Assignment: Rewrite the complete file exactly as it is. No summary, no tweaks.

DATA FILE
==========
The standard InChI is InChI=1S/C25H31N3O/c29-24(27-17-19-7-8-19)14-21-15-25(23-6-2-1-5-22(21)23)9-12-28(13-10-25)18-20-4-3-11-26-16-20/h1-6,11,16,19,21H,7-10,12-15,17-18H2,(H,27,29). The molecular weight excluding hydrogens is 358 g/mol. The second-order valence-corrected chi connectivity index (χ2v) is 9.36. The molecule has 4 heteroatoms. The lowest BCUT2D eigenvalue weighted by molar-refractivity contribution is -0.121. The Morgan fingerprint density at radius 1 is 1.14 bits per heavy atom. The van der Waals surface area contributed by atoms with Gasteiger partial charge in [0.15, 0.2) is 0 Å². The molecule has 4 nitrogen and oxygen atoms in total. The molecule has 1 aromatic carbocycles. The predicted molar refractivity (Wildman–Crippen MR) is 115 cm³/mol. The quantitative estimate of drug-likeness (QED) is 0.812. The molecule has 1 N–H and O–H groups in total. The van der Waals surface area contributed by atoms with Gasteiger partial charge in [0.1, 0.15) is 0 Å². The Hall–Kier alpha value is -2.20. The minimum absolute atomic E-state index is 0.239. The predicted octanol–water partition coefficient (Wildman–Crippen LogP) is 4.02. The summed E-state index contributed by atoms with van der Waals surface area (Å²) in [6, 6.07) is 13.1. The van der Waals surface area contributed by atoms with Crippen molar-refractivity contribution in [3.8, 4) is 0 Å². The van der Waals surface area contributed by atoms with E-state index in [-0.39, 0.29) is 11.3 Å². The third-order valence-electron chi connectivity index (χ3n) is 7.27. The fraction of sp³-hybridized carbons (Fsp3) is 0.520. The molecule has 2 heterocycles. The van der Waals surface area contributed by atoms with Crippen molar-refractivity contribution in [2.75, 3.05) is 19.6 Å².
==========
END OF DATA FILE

The standard InChI is InChI=1S/C25H31N3O/c29-24(27-17-19-7-8-19)14-21-15-25(23-6-2-1-5-22(21)23)9-12-28(13-10-25)18-20-4-3-11-26-16-20/h1-6,11,16,19,21H,7-10,12-15,17-18H2,(H,27,29). The molecular weight excluding hydrogens is 358 g/mol. The second-order valence-corrected chi connectivity index (χ2v) is 9.36. The molecule has 4 heteroatoms. The lowest BCUT2D eigenvalue weighted by molar-refractivity contribution is -0.121. The Morgan fingerprint density at radius 1 is 1.14 bits per heavy atom. The van der Waals surface area contributed by atoms with Gasteiger partial charge in [0.15, 0.2) is 0 Å². The molecule has 4 nitrogen and oxygen atoms in total. The molecule has 1 aromatic carbocycles. The predicted molar refractivity (Wildman–Crippen MR) is 115 cm³/mol. The quantitative estimate of drug-likeness (QED) is 0.812. The molecule has 1 N–H and O–H groups in total. The van der Waals surface area contributed by atoms with Gasteiger partial charge in [0.1, 0.15) is 0 Å². The Hall–Kier alpha value is -2.20. The minimum absolute atomic E-state index is 0.239. The predicted octanol–water partition coefficient (Wildman–Crippen LogP) is 4.02. The summed E-state index contributed by atoms with van der Waals surface area (Å²) in [6, 6.07) is 13.1. The van der Waals surface area contributed by atoms with Crippen molar-refractivity contribution in [3.8, 4) is 0 Å². The van der Waals surface area contributed by atoms with E-state index in [-0.39, 0.29) is 11.3 Å². The third-order valence-electron chi connectivity index (χ3n) is 7.27. The fraction of sp³-hybridized carbons (Fsp3) is 0.520. The molecule has 2 heterocycles. The van der Waals surface area contributed by atoms with Crippen molar-refractivity contribution in [2.75, 3.05) is 19.6 Å².